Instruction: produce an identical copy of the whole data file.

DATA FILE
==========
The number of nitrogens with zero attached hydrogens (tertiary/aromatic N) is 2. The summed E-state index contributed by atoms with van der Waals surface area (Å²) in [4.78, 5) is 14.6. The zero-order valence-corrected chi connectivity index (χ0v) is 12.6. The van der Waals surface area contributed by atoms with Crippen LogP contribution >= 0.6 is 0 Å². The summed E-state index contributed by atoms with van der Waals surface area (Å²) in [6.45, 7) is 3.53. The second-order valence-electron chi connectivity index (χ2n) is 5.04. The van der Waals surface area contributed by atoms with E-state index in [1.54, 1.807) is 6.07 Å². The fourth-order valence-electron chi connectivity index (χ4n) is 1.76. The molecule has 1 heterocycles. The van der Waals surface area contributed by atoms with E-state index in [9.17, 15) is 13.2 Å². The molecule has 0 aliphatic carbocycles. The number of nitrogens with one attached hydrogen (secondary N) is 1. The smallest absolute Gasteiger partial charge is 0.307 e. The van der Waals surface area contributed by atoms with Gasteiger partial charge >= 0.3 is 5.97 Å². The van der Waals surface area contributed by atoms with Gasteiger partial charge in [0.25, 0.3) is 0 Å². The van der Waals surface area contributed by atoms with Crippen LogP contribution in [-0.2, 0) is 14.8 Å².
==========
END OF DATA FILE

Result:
The number of nitrogens with zero attached hydrogens (tertiary/aromatic N) is 2. The summed E-state index contributed by atoms with van der Waals surface area (Å²) in [4.78, 5) is 14.6. The zero-order valence-corrected chi connectivity index (χ0v) is 12.6. The van der Waals surface area contributed by atoms with Crippen LogP contribution >= 0.6 is 0 Å². The summed E-state index contributed by atoms with van der Waals surface area (Å²) in [6.45, 7) is 3.53. The second-order valence-electron chi connectivity index (χ2n) is 5.04. The van der Waals surface area contributed by atoms with E-state index in [1.54, 1.807) is 6.07 Å². The fourth-order valence-electron chi connectivity index (χ4n) is 1.76. The molecule has 1 heterocycles. The van der Waals surface area contributed by atoms with E-state index in [9.17, 15) is 13.2 Å². The molecule has 0 aliphatic carbocycles. The number of nitrogens with one attached hydrogen (secondary N) is 1. The smallest absolute Gasteiger partial charge is 0.307 e. The van der Waals surface area contributed by atoms with Gasteiger partial charge >= 0.3 is 5.97 Å². The van der Waals surface area contributed by atoms with Gasteiger partial charge in [0.25, 0.3) is 0 Å². The van der Waals surface area contributed by atoms with Crippen LogP contribution in [-0.2, 0) is 14.8 Å².